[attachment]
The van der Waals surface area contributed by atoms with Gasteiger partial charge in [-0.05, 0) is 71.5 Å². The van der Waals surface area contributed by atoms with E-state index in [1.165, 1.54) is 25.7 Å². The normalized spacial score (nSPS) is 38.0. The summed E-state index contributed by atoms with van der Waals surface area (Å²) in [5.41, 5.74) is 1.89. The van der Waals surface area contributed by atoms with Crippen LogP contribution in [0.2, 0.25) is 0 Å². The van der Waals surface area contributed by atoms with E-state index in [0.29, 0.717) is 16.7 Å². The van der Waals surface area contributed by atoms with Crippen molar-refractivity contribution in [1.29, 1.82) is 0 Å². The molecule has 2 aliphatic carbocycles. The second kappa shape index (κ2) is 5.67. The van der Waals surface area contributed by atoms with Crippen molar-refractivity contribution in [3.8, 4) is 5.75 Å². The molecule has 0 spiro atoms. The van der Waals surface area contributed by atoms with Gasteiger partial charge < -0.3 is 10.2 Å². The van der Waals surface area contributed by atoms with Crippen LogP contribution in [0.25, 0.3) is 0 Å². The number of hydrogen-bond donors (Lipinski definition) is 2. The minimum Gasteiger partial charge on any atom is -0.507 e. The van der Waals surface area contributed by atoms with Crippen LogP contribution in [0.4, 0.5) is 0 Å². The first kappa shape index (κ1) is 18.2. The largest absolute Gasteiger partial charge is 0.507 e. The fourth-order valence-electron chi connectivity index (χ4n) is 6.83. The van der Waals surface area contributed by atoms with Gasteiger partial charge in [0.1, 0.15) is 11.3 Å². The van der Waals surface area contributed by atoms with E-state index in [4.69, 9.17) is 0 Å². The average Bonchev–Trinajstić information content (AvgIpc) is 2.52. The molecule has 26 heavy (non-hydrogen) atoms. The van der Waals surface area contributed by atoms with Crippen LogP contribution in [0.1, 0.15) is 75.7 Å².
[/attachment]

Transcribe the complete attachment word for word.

The van der Waals surface area contributed by atoms with Gasteiger partial charge in [-0.05, 0) is 71.5 Å². The van der Waals surface area contributed by atoms with E-state index in [1.165, 1.54) is 25.7 Å². The normalized spacial score (nSPS) is 38.0. The summed E-state index contributed by atoms with van der Waals surface area (Å²) in [5.41, 5.74) is 1.89. The van der Waals surface area contributed by atoms with Crippen LogP contribution in [0.2, 0.25) is 0 Å². The van der Waals surface area contributed by atoms with E-state index in [0.29, 0.717) is 16.7 Å². The van der Waals surface area contributed by atoms with Crippen molar-refractivity contribution in [1.29, 1.82) is 0 Å². The molecule has 2 aliphatic carbocycles. The second kappa shape index (κ2) is 5.67. The van der Waals surface area contributed by atoms with Crippen molar-refractivity contribution in [3.8, 4) is 5.75 Å². The molecule has 0 spiro atoms. The van der Waals surface area contributed by atoms with Gasteiger partial charge < -0.3 is 10.2 Å². The van der Waals surface area contributed by atoms with Crippen LogP contribution in [0.25, 0.3) is 0 Å². The number of hydrogen-bond donors (Lipinski definition) is 2. The minimum Gasteiger partial charge on any atom is -0.507 e. The van der Waals surface area contributed by atoms with Crippen LogP contribution in [0.4, 0.5) is 0 Å². The first kappa shape index (κ1) is 18.2. The largest absolute Gasteiger partial charge is 0.507 e. The fourth-order valence-electron chi connectivity index (χ4n) is 6.83. The van der Waals surface area contributed by atoms with Gasteiger partial charge in [0.1, 0.15) is 11.3 Å². The van der Waals surface area contributed by atoms with E-state index in [4.69, 9.17) is 0 Å². The average Bonchev–Trinajstić information content (AvgIpc) is 2.52. The molecule has 26 heavy (non-hydrogen) atoms. The van der Waals surface area contributed by atoms with Crippen LogP contribution in [0.1, 0.15) is 75.7 Å².